Pickled Sour Cherries
Pickled sour cherries have a pale red colour, tender flesh and a distinct tartness that raises eyebrows but leaves you wanting for more.
Sour cherries come as fresh fruit, canned or jarred. For pickling purposes it’s best to use fresh fruit. The standard recipe uses red wine vinegar, and a mix of sweet and savory spices such as cinnamon, clove and pepper which are boiled together. Clean, dry and de-stone the cherries, then place inside sterilized jars. Take out the cloves - because they impart a very strong flavor - pour the vinegar mix into the jars and let them cool. Close the jars tight and store in a cool, dark place for some weeks after which they are ready to eat.
Other pickled sour cherries recipes use distilled white vinegar. After stemming, cleaning and de-seeding, the fruits are soaked in vinegar for 24 hours. Drain off the fruit, then get an equal of amount of white sugar. In a crock dish, arrange a layer of cherries followed by a layer of sugar. Repeat the layering until all the fruit is used up. Place a small plate on top of the cherries as a weight, then cover the crock with a kitchen towel. Stir the mixture daily for the next one week. Pour the cherries into sterilized jars, set in a boiling bath for a quarter of an hour and store in a cool, dark place.
Some people pickle them with the pits still inside. Trying to take stones out of pickled sour cherries can be rather messy and irritating to the fingers so pitting beforehand is a good idea. If you didn’t pit the fruit before pickling, remember to provide a seed pitter when serving sour cherries to your guests.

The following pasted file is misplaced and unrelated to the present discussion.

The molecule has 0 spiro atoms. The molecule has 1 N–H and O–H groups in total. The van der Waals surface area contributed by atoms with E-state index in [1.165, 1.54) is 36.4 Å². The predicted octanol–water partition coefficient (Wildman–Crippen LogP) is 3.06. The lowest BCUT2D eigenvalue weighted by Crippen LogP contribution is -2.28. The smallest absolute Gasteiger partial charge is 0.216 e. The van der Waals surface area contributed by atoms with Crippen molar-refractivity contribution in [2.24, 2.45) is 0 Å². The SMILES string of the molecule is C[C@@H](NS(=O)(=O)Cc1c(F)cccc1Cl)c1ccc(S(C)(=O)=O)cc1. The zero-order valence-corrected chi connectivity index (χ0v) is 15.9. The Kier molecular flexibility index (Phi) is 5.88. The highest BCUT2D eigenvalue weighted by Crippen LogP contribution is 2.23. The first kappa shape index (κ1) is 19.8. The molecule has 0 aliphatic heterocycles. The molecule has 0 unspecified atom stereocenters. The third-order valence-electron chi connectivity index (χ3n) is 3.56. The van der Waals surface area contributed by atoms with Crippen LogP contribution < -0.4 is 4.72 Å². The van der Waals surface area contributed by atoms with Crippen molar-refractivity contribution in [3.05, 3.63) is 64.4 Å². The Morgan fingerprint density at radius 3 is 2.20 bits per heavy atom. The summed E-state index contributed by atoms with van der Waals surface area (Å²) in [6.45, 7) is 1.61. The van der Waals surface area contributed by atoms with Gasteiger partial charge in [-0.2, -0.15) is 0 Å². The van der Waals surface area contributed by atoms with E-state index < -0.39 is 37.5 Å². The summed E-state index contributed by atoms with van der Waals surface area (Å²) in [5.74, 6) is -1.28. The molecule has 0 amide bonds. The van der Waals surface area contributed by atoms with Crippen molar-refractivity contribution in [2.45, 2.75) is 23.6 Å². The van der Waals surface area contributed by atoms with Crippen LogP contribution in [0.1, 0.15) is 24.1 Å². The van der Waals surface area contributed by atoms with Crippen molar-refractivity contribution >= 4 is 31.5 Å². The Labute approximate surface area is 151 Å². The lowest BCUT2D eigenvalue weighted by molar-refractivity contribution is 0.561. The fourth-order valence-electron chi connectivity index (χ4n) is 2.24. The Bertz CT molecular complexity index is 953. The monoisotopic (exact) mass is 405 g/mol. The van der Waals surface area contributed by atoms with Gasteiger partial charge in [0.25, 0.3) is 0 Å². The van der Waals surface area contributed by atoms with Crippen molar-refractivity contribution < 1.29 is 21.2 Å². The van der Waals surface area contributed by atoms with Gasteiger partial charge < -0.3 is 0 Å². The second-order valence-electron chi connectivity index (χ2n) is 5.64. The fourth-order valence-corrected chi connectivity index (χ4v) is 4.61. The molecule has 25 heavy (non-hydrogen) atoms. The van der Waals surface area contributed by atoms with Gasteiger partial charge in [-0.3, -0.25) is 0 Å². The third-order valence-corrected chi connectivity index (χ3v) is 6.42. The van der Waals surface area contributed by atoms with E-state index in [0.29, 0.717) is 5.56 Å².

Pickled sour cherries can be eaten on their own but the also make great ingredient for many dishes whereby they add a lovely tartness to the meal. Try adding them to a leafy green salad or a broccoli salad with a sweet brand of dressing. Or use them as a topping on ice-cream or a custard sauce. They’re also a wonderful accompaniment to a plate of cold cut meats or with a selection of ‘charcuterie’ such as chicken liver, terrines and cheeses.
Naturally pickled sour cherries make an exceptional filling for fruit pies and cobblers. You can replace all the fruit with the cherries, but a mixed fruit filling gives a special flavor of sweet and sour.
Pickling sour cherries is a cooking tradition in many countries around the world. In France one can purchase them as “Les cerises aux vinaigres”. They are particularly enjoyed in the Lorraine, Alsace and the north-eastern areas of France where they are sold in exclusive grocery shops. They are served with cold chicken and meat-filled pies, and they regularly feature as a relish for grilled duck, wild fowl or ‘pot-au-feu’ dishes.
In Japan there is a certain local variety of sour-tasting cherries known as ‘Sakurambo’ which are quite different from foreign cherries. Sakurambo are especially good for pickling and for making puddings similar to the French baked fruit pie called ‘clafoutis’.
If you are a cherry lover you may want to read our article on cherries health benefits. You will be happy to find cherries not only taste great but are one of the most healthy fruits you can eat